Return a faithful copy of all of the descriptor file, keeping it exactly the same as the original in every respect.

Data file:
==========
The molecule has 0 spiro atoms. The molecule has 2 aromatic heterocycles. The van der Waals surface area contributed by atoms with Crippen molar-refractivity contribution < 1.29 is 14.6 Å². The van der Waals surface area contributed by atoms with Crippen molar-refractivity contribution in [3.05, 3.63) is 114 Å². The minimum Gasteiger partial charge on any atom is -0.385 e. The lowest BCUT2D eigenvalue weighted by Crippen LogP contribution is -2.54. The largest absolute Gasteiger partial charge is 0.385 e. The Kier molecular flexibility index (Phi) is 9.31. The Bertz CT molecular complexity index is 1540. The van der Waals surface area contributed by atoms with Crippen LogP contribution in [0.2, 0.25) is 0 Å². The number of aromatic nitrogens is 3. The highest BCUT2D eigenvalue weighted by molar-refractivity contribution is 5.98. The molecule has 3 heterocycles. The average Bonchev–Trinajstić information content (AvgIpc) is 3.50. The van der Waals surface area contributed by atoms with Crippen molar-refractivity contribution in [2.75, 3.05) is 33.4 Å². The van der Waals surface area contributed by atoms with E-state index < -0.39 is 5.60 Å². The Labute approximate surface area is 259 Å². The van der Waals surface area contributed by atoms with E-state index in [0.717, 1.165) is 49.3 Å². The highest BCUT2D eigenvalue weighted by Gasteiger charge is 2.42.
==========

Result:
The molecule has 0 spiro atoms. The molecule has 2 aromatic heterocycles. The van der Waals surface area contributed by atoms with Crippen molar-refractivity contribution < 1.29 is 14.6 Å². The van der Waals surface area contributed by atoms with Crippen molar-refractivity contribution in [3.05, 3.63) is 114 Å². The minimum Gasteiger partial charge on any atom is -0.385 e. The lowest BCUT2D eigenvalue weighted by Crippen LogP contribution is -2.54. The largest absolute Gasteiger partial charge is 0.385 e. The Kier molecular flexibility index (Phi) is 9.31. The Bertz CT molecular complexity index is 1540. The van der Waals surface area contributed by atoms with Crippen LogP contribution in [0.2, 0.25) is 0 Å². The number of aromatic nitrogens is 3. The highest BCUT2D eigenvalue weighted by molar-refractivity contribution is 5.98. The molecule has 3 heterocycles. The average Bonchev–Trinajstić information content (AvgIpc) is 3.50. The van der Waals surface area contributed by atoms with Crippen molar-refractivity contribution in [2.75, 3.05) is 33.4 Å². The van der Waals surface area contributed by atoms with E-state index < -0.39 is 5.60 Å². The Labute approximate surface area is 259 Å². The van der Waals surface area contributed by atoms with E-state index in [0.717, 1.165) is 49.3 Å². The highest BCUT2D eigenvalue weighted by Gasteiger charge is 2.42.